WELL, SHUT MY MOUTH. Here we were all wondering if Linda Kenney Baden would have to pack away her white shoes after Labor Day or if Bruce Cutler might turn out to be Mr. September in his closing argument — when suddenly Phil Spector’s defense rested weeks ahead of schedule. It’s turned out to be a fitful rest, however, for like everything else in this cockamamie trial, the defense’s close hasn’t really been a close. Team Spector announced it would end its case by noon Wednesday, but couldn’t pull it off. For one thing, star forensics witness Dr. Henry Lee was in China and, it turned out, Spector’s attorneys couldn’t produce two other concluding witnesses.

So instead, Judge Larry Paul Fidler had the prosecutors put on their first rebuttal witnesses — keeping the defense’s case cryogenically frozen. Stranger still, the testimony of the D.A.’s second rebuttal witness was put on hold midtestimony so that prosecutors could fit in another rebuttal witness who was about to leave the country. By the time this trial ends, it won’t surprise anyone if Fidler has the prosecution begin its closing arguments while Dr. Lee’s taxi speeds to the courthouse from LAX.

More brush strokes were added this week to the courtroom portrait of Lana Clarkson. Somewhat like Gene Tierney’s absent character in the noirish movie Laura, Lana is an enigmatic woman defined by the words of others. But no two people can agree about who Clarkson was — her “best friends” give clashing opinions about her, and even the two paramedics who treated her for a slip-and-fall accident offered diametrically opposed perceptions of her sobriety. By their conflicting descriptions, those who knew or merely met Clarkson are inadvertently cataloging the ways in which they failed her, while also describing the city of cruel promises in which she hopelessly struggled to reinvent herself from a sometime actress to a comedian. As Julie Kirgo wrote of Laura in Film Noir: An Encyclopedic Reference to the American Style: “Laura posits a world in which everyone is implicated, in which everyone not only has a motive for, but is seemingly capable of, committing a heinous crime.”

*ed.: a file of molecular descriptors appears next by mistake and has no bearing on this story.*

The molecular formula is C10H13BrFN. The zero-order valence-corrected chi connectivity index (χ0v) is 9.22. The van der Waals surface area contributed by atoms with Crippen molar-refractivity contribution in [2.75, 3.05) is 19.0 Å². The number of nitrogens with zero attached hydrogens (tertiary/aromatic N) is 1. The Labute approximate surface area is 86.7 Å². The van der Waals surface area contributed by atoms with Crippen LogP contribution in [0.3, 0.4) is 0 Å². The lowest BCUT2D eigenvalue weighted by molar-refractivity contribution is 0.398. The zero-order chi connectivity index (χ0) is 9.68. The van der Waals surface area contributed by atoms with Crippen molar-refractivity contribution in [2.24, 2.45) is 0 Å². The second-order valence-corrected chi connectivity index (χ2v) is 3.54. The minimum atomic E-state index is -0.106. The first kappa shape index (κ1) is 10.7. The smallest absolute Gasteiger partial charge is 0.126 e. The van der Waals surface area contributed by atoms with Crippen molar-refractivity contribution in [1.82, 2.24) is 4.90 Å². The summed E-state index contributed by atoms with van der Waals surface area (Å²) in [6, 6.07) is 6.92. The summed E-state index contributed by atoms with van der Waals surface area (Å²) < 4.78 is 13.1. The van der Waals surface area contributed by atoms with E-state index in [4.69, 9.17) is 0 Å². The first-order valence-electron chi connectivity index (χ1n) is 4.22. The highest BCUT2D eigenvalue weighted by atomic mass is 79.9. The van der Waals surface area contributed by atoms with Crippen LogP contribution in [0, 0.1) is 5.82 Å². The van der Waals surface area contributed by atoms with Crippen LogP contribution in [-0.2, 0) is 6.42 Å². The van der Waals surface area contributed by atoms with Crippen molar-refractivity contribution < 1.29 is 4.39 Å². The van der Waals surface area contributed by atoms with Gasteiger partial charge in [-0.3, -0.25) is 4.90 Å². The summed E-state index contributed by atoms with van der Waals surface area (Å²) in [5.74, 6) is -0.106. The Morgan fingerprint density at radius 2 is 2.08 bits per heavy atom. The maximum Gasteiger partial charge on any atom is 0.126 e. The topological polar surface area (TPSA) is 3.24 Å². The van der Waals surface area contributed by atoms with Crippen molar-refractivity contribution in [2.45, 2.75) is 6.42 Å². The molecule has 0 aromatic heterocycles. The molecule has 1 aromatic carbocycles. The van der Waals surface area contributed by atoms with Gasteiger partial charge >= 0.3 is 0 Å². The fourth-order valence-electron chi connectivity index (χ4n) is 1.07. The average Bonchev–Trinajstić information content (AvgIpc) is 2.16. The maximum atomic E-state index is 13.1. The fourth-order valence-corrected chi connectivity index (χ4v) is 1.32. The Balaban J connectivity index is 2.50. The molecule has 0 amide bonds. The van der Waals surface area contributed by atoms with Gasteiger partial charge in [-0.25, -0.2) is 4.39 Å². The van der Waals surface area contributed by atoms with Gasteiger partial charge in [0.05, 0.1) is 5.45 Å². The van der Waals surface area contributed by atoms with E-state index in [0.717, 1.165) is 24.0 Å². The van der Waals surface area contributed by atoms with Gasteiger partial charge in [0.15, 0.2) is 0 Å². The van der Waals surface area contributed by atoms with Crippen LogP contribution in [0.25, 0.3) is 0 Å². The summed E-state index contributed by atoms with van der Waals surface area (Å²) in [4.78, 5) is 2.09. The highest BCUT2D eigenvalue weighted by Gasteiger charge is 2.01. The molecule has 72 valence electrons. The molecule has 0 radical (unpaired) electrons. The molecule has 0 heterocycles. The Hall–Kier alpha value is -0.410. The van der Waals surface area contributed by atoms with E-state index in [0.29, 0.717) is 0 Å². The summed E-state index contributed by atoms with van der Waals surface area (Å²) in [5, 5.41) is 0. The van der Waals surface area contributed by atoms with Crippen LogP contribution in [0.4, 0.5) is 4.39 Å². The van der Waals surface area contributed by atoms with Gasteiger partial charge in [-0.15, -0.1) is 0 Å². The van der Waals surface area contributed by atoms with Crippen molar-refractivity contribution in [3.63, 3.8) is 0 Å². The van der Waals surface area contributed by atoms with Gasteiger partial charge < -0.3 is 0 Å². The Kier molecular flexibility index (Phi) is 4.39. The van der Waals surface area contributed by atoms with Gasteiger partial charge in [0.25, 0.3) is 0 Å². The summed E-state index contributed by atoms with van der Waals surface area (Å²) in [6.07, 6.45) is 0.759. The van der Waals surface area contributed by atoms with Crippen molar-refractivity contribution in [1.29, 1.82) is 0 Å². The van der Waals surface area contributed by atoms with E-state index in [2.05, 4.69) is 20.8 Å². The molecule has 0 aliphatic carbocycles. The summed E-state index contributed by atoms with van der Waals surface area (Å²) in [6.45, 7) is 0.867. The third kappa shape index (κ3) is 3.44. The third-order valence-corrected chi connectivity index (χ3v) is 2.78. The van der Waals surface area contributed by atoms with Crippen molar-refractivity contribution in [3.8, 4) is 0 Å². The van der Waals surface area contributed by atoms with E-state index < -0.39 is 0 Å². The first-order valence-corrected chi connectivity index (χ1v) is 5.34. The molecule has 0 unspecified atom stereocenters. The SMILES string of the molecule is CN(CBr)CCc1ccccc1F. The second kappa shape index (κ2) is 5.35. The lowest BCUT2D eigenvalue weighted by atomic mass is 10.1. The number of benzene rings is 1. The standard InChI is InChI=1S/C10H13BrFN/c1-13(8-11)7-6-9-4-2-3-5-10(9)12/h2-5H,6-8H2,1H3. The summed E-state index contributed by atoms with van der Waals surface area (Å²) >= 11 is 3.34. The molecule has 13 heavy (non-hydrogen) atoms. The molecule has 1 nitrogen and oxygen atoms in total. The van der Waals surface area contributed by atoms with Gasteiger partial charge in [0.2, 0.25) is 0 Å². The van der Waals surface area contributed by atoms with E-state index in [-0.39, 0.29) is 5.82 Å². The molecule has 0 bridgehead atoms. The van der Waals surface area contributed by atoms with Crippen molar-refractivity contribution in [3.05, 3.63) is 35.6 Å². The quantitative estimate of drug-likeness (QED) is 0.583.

The week’s most dubious highlight came when the defense played Lana Unleashed, Clarkson’s portfolio video designed to showcase her comedic talents. Prosecutors Alan Jackson and Pat Dixon begged Fidler to block the screening, but the judge ignored their pleas. The video quickly made clear why Clarkson did not have her own Comedy Central show. Her self-written sketches, intended to demonstrate Clarkson’s range of characterizations and dialects, appeared desperately unfunny on the courtroom screen. She was dying up there — all over again.

It also became obvious why Spector’s lawyers fought to have the video shown. In one segment, Clarkson performs a blackface impersonation of singer Little Richard selling a line of African-American cosmetics on TV. The sketch was nothing more than a coon show and seemed to drag on for hours as reporters kept an eye on the jury’s three black members, who watched with frozen expressions. (“Little Richard”?’s cosmetic kit — called “Makeup Kit for Dummies” — included minibar bottles of liquor and plastic pieces of a black man’s face.)

Getting Lana Unleashed shown in open court was a stroke of sadistic genius on the part of attorney Roger Rosen, who, after winning Fidler’s approval to play the video, smiled that satisfied Rosen smile we’ve all come to know, as though he’d just dropped the dime on Anne Frank. Reviews of Rosen’s gambit, though, were mixed — Clarkson’s sister Fawn wept through the entire viewing.

AGAIN AND AGAIN one is struck by the level of self-delusion and manic optimism expressed about Hollywood and life in general — not only by Clarkson but by everyone in her world. The belief of Clarkson’s friends and associates, articulated in three and a half months of testimony, is a thoroughly Southern California credo that equates talent with self-esteem, eating right, exercising and becoming spiritual.